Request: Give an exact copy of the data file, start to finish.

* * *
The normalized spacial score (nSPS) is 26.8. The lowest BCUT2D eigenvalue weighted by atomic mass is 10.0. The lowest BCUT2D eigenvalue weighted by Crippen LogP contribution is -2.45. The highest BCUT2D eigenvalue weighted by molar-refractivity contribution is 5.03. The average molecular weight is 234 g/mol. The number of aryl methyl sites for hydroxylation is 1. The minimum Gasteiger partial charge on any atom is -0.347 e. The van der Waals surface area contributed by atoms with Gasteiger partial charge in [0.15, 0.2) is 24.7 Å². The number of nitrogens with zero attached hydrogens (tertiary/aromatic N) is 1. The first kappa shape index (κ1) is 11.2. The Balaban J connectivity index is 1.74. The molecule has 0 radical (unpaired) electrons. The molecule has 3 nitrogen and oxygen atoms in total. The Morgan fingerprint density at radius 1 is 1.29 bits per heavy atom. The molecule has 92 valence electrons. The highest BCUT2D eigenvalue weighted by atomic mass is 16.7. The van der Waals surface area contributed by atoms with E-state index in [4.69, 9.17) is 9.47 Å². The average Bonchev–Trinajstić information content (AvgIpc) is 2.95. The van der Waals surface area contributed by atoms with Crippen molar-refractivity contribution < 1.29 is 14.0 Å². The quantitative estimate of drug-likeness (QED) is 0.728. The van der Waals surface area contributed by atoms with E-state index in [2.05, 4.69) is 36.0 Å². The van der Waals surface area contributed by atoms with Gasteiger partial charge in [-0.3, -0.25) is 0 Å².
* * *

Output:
The normalized spacial score (nSPS) is 26.8. The lowest BCUT2D eigenvalue weighted by atomic mass is 10.0. The lowest BCUT2D eigenvalue weighted by Crippen LogP contribution is -2.45. The highest BCUT2D eigenvalue weighted by molar-refractivity contribution is 5.03. The average molecular weight is 234 g/mol. The number of aryl methyl sites for hydroxylation is 1. The minimum Gasteiger partial charge on any atom is -0.347 e. The van der Waals surface area contributed by atoms with Gasteiger partial charge in [0.15, 0.2) is 24.7 Å². The number of nitrogens with zero attached hydrogens (tertiary/aromatic N) is 1. The first kappa shape index (κ1) is 11.2. The Balaban J connectivity index is 1.74. The molecule has 0 radical (unpaired) electrons. The molecule has 3 nitrogen and oxygen atoms in total. The Morgan fingerprint density at radius 1 is 1.29 bits per heavy atom. The molecule has 92 valence electrons. The highest BCUT2D eigenvalue weighted by atomic mass is 16.7. The van der Waals surface area contributed by atoms with E-state index in [4.69, 9.17) is 9.47 Å². The average Bonchev–Trinajstić information content (AvgIpc) is 2.95. The van der Waals surface area contributed by atoms with Crippen molar-refractivity contribution < 1.29 is 14.0 Å². The quantitative estimate of drug-likeness (QED) is 0.728. The van der Waals surface area contributed by atoms with E-state index in [2.05, 4.69) is 36.0 Å². The van der Waals surface area contributed by atoms with Gasteiger partial charge in [-0.3, -0.25) is 0 Å².